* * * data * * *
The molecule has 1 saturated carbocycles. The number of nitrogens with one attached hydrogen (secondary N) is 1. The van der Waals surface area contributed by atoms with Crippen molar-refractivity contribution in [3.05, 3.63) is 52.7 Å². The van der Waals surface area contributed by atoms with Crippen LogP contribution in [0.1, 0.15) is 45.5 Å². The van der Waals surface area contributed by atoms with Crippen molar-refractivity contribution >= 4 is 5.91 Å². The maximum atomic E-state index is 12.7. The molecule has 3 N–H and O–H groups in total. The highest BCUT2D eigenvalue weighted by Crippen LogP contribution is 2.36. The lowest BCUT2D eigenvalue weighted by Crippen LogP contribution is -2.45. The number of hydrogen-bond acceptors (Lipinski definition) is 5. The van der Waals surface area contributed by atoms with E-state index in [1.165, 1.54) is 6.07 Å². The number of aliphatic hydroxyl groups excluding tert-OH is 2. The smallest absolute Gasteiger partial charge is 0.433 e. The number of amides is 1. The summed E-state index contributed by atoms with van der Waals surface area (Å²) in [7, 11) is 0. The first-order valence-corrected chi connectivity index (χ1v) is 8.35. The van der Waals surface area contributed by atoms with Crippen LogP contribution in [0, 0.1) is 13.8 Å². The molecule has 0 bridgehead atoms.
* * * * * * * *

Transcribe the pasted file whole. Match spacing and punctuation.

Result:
The molecule has 1 saturated carbocycles. The number of nitrogens with one attached hydrogen (secondary N) is 1. The van der Waals surface area contributed by atoms with Crippen molar-refractivity contribution in [3.05, 3.63) is 52.7 Å². The van der Waals surface area contributed by atoms with Crippen LogP contribution in [0.1, 0.15) is 45.5 Å². The van der Waals surface area contributed by atoms with Crippen molar-refractivity contribution >= 4 is 5.91 Å². The maximum atomic E-state index is 12.7. The molecule has 3 N–H and O–H groups in total. The highest BCUT2D eigenvalue weighted by Crippen LogP contribution is 2.36. The lowest BCUT2D eigenvalue weighted by Crippen LogP contribution is -2.45. The number of hydrogen-bond acceptors (Lipinski definition) is 5. The van der Waals surface area contributed by atoms with E-state index in [1.165, 1.54) is 6.07 Å². The number of aliphatic hydroxyl groups excluding tert-OH is 2. The smallest absolute Gasteiger partial charge is 0.433 e. The number of amides is 1. The summed E-state index contributed by atoms with van der Waals surface area (Å²) in [7, 11) is 0. The first-order valence-corrected chi connectivity index (χ1v) is 8.35. The van der Waals surface area contributed by atoms with Crippen LogP contribution in [0, 0.1) is 13.8 Å². The molecule has 0 bridgehead atoms.